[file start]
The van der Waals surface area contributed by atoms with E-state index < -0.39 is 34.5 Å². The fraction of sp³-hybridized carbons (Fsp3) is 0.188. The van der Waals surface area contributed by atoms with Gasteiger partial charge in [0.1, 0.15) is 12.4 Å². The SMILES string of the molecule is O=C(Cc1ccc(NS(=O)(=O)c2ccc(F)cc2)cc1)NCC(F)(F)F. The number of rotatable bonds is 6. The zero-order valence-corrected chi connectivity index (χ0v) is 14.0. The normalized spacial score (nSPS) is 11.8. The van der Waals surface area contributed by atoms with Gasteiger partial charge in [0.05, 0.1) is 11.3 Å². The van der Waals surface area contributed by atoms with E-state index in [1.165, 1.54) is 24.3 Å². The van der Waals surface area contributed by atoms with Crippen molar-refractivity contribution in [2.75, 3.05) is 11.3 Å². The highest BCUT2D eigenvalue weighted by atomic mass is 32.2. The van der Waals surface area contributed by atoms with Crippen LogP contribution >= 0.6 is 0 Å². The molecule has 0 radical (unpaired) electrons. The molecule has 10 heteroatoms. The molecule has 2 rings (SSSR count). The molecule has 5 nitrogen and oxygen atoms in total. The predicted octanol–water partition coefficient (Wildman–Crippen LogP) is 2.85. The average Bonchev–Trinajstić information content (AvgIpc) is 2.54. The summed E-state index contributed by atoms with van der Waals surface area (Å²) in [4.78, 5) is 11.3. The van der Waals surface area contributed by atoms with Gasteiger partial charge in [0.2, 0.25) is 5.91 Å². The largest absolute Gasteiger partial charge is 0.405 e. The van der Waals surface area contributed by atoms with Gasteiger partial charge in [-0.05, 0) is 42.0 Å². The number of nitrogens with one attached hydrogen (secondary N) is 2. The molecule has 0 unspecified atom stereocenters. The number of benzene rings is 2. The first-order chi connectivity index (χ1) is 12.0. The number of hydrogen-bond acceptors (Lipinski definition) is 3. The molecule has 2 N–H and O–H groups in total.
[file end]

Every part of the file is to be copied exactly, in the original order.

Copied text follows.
The van der Waals surface area contributed by atoms with E-state index < -0.39 is 34.5 Å². The fraction of sp³-hybridized carbons (Fsp3) is 0.188. The van der Waals surface area contributed by atoms with Gasteiger partial charge in [0.1, 0.15) is 12.4 Å². The SMILES string of the molecule is O=C(Cc1ccc(NS(=O)(=O)c2ccc(F)cc2)cc1)NCC(F)(F)F. The number of rotatable bonds is 6. The zero-order valence-corrected chi connectivity index (χ0v) is 14.0. The normalized spacial score (nSPS) is 11.8. The van der Waals surface area contributed by atoms with Gasteiger partial charge in [0.05, 0.1) is 11.3 Å². The van der Waals surface area contributed by atoms with E-state index in [1.165, 1.54) is 24.3 Å². The van der Waals surface area contributed by atoms with Crippen molar-refractivity contribution in [2.75, 3.05) is 11.3 Å². The highest BCUT2D eigenvalue weighted by atomic mass is 32.2. The van der Waals surface area contributed by atoms with Crippen LogP contribution >= 0.6 is 0 Å². The molecule has 0 radical (unpaired) electrons. The molecule has 10 heteroatoms. The molecule has 2 rings (SSSR count). The molecule has 5 nitrogen and oxygen atoms in total. The predicted octanol–water partition coefficient (Wildman–Crippen LogP) is 2.85. The average Bonchev–Trinajstić information content (AvgIpc) is 2.54. The summed E-state index contributed by atoms with van der Waals surface area (Å²) in [4.78, 5) is 11.3. The van der Waals surface area contributed by atoms with Gasteiger partial charge in [0.2, 0.25) is 5.91 Å². The largest absolute Gasteiger partial charge is 0.405 e. The van der Waals surface area contributed by atoms with Gasteiger partial charge in [-0.05, 0) is 42.0 Å². The number of nitrogens with one attached hydrogen (secondary N) is 2. The molecule has 0 unspecified atom stereocenters. The number of benzene rings is 2. The first-order chi connectivity index (χ1) is 12.0. The number of hydrogen-bond acceptors (Lipinski definition) is 3. The molecule has 2 N–H and O–H groups in total.